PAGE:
Faking Time Criticalness

You have decided to stick with PowerPoint to create the presentation. What can you do within PowerPoint to make the best of the situation?

Create Small Segments

The smaller the segment of the presentation linked to a single music file, the less likely it is to drift off the intended timeline. If using a piece of music in its entirety, it will drift . Break the music up into pieces the same length as the animation for each slide so less deviation occurs.

Attaching the sounds to single slides instead of the whole presentation allows more control over the timeline. This will ensure the timing for each slide is as close as possible to the length of the piece of music.

Use Minimal Effects And Animations

The more tasks PowerPoint has to perform to move through the presentation, the less likely it is to remain on the timeline. Coordinating a slide with a complex set of animations to a piece of music may be more than the computer is capable of handling, unless you have a high-powered computer. Now, if you are only going to run on high- powered computers with nothing else running, that won't be much of a problem. Most of us don't have that option.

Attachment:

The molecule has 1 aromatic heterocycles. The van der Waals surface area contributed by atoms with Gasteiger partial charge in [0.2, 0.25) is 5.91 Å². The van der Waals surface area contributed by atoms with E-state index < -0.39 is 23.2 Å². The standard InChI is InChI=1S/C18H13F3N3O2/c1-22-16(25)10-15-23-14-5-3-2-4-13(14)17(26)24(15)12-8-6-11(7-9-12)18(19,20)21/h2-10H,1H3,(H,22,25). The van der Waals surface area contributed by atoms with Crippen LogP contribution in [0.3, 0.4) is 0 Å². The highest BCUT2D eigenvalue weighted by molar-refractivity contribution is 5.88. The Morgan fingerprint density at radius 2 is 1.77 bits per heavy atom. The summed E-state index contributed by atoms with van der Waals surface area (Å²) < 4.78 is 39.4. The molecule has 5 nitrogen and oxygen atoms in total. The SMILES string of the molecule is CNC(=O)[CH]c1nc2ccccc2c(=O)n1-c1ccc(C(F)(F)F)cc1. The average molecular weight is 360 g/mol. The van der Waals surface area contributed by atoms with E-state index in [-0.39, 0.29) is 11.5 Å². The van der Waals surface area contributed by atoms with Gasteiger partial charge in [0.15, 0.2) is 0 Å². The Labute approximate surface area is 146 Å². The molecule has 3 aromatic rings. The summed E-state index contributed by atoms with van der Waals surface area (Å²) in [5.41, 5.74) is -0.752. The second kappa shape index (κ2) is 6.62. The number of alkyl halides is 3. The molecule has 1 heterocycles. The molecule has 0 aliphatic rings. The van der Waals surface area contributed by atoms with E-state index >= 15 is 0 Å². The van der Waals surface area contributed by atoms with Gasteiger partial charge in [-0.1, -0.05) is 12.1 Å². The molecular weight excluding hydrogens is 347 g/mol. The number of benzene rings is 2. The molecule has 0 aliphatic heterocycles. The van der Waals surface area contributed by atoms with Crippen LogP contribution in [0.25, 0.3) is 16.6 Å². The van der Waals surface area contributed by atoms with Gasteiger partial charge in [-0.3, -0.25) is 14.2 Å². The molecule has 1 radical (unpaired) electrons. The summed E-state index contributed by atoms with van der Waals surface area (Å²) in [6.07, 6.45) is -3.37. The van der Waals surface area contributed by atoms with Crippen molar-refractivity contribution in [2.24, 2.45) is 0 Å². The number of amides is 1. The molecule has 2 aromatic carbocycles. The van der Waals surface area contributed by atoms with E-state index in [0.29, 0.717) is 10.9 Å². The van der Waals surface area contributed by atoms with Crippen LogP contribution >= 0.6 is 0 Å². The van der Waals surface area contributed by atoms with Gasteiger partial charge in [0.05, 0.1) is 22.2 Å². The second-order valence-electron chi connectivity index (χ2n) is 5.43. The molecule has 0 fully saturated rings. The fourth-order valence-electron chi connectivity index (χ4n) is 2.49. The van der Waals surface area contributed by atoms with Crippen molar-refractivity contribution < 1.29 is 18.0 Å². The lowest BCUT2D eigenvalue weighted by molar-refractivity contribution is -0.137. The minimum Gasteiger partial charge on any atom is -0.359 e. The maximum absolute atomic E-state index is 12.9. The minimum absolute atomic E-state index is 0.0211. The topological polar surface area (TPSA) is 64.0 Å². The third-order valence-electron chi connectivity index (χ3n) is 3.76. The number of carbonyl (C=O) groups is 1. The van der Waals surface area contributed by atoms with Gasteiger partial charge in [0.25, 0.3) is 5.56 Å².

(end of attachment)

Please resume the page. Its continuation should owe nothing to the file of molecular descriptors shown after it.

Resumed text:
Use Simple Music

Instead of playing a full score, use the piano version of the music you've chosen . The less complex the piece, the less likely people are to notice things aren't happening exactly on time.

Don't Trigger The Song And The Animation At The Same Time

If you must have complicated animations on a slide that are time-critical, start the animations, wait a second or two and then start the music. An indication of poor settings is stuttering and skipping of the music. Slowing the animations down can help avoid stuttering and skipping, and also make time deviation less noticeable.

Use Lower Quality Sound

The higher the sound quality, the more resources are used to play the piece. Lower the quality to lessen the impact of resource loss.

Test Out Your Presentation With Someone Else

What seems to you as an unacceptable amount of time deviation may not even be noticed by others. Have someone else view the presentation to get an objective point of view.

Ask the tester to watch for any problems with the presentation. Telling her what problems might occur could bring attention to them and the review may become as critical as your own. Be sure to ask her after the presentation whether the music and animation connections were in sync. If she says yes, great. If she says no, find out where you need to do more work.

Last Resort: Connect The Sound To The Action

If it is absolutely necessary a sound and action occur at the same time, attach the sound to the animation or transition. This is the only circumstance in which I recommend connecting the two. You may hear a stutter in the music. If you do, edit the sound to add a short (half-second maximum) empty space at the beginning.

Kathy Jacobs On PowerPoint
Kathy Jacobs On PowerPoint
ISBN: 972425861
Year: 2003
Pages: 166

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